I’m not a huge believer in scents when it comes to angling. Sure, I’ve owned my share of scented plastics, and purchased more than a few packages of specially formulated baits to use both on the ice and in open water. However, my fishing exploits don’t often tap into those niches where a special scent is that something needed to seal the deal with a fish on the other end of the line. Rarely do I find myself angling for catfish, and but once a year, if I’m lucky, am I sitting through the chill of a cloudy spring day on the Rainy River for lake sturgeon. Rather, more often than not, I’m fishing for those mainstream fish – walleyes, crappies, pike and bass, that don’t often require a scent line to set off a strike.
Now, I’m a strong believer in salt-impregnated plastics for the latter of those species. The first lure I launch for both largemouth and smallmouth bass in the spring is a four-inch plastic tube loaded with salt. I do so, not so much because of that additive, but rather, it’s the brand I’ve been most loyal to for the past twenty years of angling and the ingredient has always been part of their secret recipe. Additionally, those same baits are scented with garlic, which I don’t know if it makes a difference to a big spring bronzeback or bucketmouth, but I know it does to me. Like Pavlov’s dog, my mouth begins salivating with the first inhale of a newly opened bag of the baits and my thumbpad preemptively goes raw with the thought of all of the fish I’ll be lip landing in the coming float downstream.
For walleyes, crappies and pike, which rely heavily on their vision to pick up prey and eat them, those plastics and other offerings rarely include an additive of any sort: salt, scent, liquid or otherwise. Spoons for pike are obviously all about the reaction to the flash and flutter. Jigs and twisters for walleyes have a similar tantalizing motion. Even those two-inch tubes for crappies more often than not are just simply plastisol without any additions. In the driving lane of the spring angling world, it’s these offerings alone - or tipped with a minnow, and later a crawler - that do all the attracting. For my purposes, investing in sprays, bottles, or dip jars containing scents and other solutions designed to attract fish is most often money wasted. While there may be a place for such additives, my tacklebox has seen one too many tipped over jars or half-opened bags leak their contents into a permanent odor source in its compartments to justify any more.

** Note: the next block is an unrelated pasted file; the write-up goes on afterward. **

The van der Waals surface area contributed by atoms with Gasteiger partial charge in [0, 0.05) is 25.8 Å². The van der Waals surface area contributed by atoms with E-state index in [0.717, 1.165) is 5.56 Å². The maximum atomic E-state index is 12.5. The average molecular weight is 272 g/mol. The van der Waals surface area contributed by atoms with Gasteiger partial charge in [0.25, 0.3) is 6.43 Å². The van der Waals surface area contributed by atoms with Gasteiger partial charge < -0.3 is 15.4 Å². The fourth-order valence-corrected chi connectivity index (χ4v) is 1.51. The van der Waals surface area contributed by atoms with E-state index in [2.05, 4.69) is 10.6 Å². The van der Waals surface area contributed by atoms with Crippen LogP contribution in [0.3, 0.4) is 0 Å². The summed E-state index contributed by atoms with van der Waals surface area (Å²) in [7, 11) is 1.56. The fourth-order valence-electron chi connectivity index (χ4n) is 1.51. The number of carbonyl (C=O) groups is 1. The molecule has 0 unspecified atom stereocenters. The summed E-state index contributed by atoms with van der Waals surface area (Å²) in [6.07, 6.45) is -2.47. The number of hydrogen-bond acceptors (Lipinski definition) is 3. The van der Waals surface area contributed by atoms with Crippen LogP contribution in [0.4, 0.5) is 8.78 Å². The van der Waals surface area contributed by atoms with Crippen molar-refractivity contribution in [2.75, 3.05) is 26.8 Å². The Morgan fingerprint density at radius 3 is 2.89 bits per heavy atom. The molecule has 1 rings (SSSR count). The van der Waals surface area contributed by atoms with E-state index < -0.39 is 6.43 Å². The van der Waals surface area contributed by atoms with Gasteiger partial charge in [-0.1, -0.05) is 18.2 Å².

For those who pursue catfish or sturgeon, both fish well known for their ability to pick up scents from a great distance away, such an option may be more appealing when the rancid deliciousness of cut bait, chicken liver or a gob of slowly-leaking nightcrawlers needs an added boost. With the sensitive cells on their barbels and in their entire taste-and-smell system, every additive may be an advantage. Like so many other aspects of the outdoors, tactics and tried-and-true offerings often come down the preferred pursuits and experiences and lessons learned over time on the water.
So, as you kill some more of the time granted by this extended winter and are wandering the aisles of your favorite tackle shop or sporting goods department, staring down those somewhat strange sprays, soaks and supplements for your first springtime outing, take them with a grain of salt (even if it’s already included in the formula). There are places and Pisces that may require a shot of something special, but in most cases such a scent is unlikely a necessity for success…in our outdoors.